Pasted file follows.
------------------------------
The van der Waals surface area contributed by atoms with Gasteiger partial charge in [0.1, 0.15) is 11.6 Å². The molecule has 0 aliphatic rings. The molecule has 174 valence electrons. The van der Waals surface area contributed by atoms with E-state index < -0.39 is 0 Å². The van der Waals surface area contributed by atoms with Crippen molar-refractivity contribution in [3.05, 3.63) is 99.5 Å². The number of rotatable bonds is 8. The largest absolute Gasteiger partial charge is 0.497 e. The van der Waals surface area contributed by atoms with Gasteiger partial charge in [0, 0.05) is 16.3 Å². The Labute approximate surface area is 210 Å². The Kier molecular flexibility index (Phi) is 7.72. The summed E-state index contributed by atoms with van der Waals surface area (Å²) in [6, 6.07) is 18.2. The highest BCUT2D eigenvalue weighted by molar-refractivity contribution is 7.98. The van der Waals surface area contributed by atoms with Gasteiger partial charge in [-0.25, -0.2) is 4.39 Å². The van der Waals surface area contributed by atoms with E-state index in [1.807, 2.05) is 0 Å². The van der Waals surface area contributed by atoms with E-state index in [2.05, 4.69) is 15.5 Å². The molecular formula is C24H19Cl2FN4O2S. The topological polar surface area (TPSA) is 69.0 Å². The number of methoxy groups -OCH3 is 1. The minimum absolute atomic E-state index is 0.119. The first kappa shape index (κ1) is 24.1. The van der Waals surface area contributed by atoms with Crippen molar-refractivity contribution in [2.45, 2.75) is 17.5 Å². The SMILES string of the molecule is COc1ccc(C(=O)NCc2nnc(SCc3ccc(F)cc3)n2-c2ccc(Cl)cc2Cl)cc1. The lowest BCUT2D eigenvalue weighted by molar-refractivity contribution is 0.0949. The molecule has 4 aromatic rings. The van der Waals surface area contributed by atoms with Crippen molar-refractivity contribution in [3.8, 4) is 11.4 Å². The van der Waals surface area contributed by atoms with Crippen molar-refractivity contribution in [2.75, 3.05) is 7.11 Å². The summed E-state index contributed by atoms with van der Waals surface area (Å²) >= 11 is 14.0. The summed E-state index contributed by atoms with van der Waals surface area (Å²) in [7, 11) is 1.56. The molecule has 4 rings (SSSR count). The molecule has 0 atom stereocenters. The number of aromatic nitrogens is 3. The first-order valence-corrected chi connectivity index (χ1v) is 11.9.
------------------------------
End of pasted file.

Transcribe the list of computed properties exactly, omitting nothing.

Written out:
The van der Waals surface area contributed by atoms with Gasteiger partial charge in [0.1, 0.15) is 11.6 Å². The molecule has 0 aliphatic rings. The molecule has 174 valence electrons. The van der Waals surface area contributed by atoms with E-state index < -0.39 is 0 Å². The van der Waals surface area contributed by atoms with Crippen molar-refractivity contribution in [3.05, 3.63) is 99.5 Å². The number of rotatable bonds is 8. The largest absolute Gasteiger partial charge is 0.497 e. The van der Waals surface area contributed by atoms with Gasteiger partial charge in [0, 0.05) is 16.3 Å². The Labute approximate surface area is 210 Å². The Kier molecular flexibility index (Phi) is 7.72. The summed E-state index contributed by atoms with van der Waals surface area (Å²) in [6, 6.07) is 18.2. The highest BCUT2D eigenvalue weighted by molar-refractivity contribution is 7.98. The van der Waals surface area contributed by atoms with Gasteiger partial charge in [-0.25, -0.2) is 4.39 Å². The van der Waals surface area contributed by atoms with E-state index in [1.807, 2.05) is 0 Å². The van der Waals surface area contributed by atoms with E-state index in [2.05, 4.69) is 15.5 Å². The molecular formula is C24H19Cl2FN4O2S. The topological polar surface area (TPSA) is 69.0 Å². The number of methoxy groups -OCH3 is 1. The minimum absolute atomic E-state index is 0.119. The first kappa shape index (κ1) is 24.1. The van der Waals surface area contributed by atoms with Crippen molar-refractivity contribution in [2.45, 2.75) is 17.5 Å². The SMILES string of the molecule is COc1ccc(C(=O)NCc2nnc(SCc3ccc(F)cc3)n2-c2ccc(Cl)cc2Cl)cc1. The lowest BCUT2D eigenvalue weighted by molar-refractivity contribution is 0.0949. The molecule has 4 aromatic rings. The van der Waals surface area contributed by atoms with Crippen molar-refractivity contribution in [3.8, 4) is 11.4 Å². The van der Waals surface area contributed by atoms with Crippen molar-refractivity contribution in [2.75, 3.05) is 7.11 Å². The summed E-state index contributed by atoms with van der Waals surface area (Å²) >= 11 is 14.0. The summed E-state index contributed by atoms with van der Waals surface area (Å²) in [7, 11) is 1.56. The molecule has 4 rings (SSSR count). The molecule has 0 atom stereocenters. The number of aromatic nitrogens is 3. The first-order valence-corrected chi connectivity index (χ1v) is 11.9.